There has never been more attention on board evaluations. Company leaders, board members, owners, and other stakeholders all believe that effective board evaluations can lead to improved performance, but traditional check-the-box surveys fall short.
The Council of Institutional Investors Research and Education Fund recently identified seven elements of effective disclosures about board evaluations (click here for a summary). Each of the indicators relates to a choice a company may make about its evaluation process and nudges companies to be more thorough and thoughtful.
We think companies should pay attention. Every two or three years, companies should engage in a high-quality, externally facilitated evaluation process. Vanilla questionnaires with five-point Likert scales satisfy neither boards nor investors; time is better spent working with a skilled facilitator to evaluate what is working well for the board and what is not. In addition to earning credit from investors – particularly large passive holders who seek indicia of strong boards and governance practices – these assessments help companies unlock their board’s full potential.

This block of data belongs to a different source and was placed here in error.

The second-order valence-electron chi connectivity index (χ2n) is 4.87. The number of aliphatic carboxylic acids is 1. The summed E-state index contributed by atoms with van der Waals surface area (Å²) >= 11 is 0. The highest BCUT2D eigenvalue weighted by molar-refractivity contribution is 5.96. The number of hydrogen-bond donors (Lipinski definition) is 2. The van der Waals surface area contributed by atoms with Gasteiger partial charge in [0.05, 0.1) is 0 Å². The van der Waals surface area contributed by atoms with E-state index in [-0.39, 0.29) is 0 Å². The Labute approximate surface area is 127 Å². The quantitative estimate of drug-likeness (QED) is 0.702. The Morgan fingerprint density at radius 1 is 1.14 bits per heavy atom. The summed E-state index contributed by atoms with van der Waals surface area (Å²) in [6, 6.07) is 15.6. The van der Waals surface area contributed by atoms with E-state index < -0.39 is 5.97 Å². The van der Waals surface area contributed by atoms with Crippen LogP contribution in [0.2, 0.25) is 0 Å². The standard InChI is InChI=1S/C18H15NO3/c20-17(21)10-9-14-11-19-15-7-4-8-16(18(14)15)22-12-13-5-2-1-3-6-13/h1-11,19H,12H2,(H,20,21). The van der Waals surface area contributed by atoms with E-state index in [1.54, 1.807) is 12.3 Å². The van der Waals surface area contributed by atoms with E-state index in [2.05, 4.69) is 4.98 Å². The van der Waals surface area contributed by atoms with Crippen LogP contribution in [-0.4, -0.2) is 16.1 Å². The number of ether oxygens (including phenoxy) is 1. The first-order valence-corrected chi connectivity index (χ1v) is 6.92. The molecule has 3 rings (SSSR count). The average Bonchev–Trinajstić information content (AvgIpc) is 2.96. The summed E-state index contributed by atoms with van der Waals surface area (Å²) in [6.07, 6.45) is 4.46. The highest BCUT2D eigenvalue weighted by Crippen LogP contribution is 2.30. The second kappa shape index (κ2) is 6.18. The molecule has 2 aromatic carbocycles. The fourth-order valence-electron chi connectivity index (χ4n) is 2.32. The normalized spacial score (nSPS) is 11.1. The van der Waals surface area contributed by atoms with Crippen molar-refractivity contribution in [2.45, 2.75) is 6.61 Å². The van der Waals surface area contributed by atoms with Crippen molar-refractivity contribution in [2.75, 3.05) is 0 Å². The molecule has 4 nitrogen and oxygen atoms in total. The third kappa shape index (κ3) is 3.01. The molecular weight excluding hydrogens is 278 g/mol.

Better boards are better company assets; investing in them makes sense, especially when doing so strengthens relationships with investors and other stakeholders.
- Boards should retain evaluation facilitators who are expert in corporate governance practices and effective in nuanced conversations about sensitive topics
- The process must be kept confidential so that directors will share real, meaningful feedback; protecting the process with privilege is key
- Feedback by itself is not transformative; processes should be designed to lead to concrete suggestions for short- and medium-term change
Click here to see the full alert.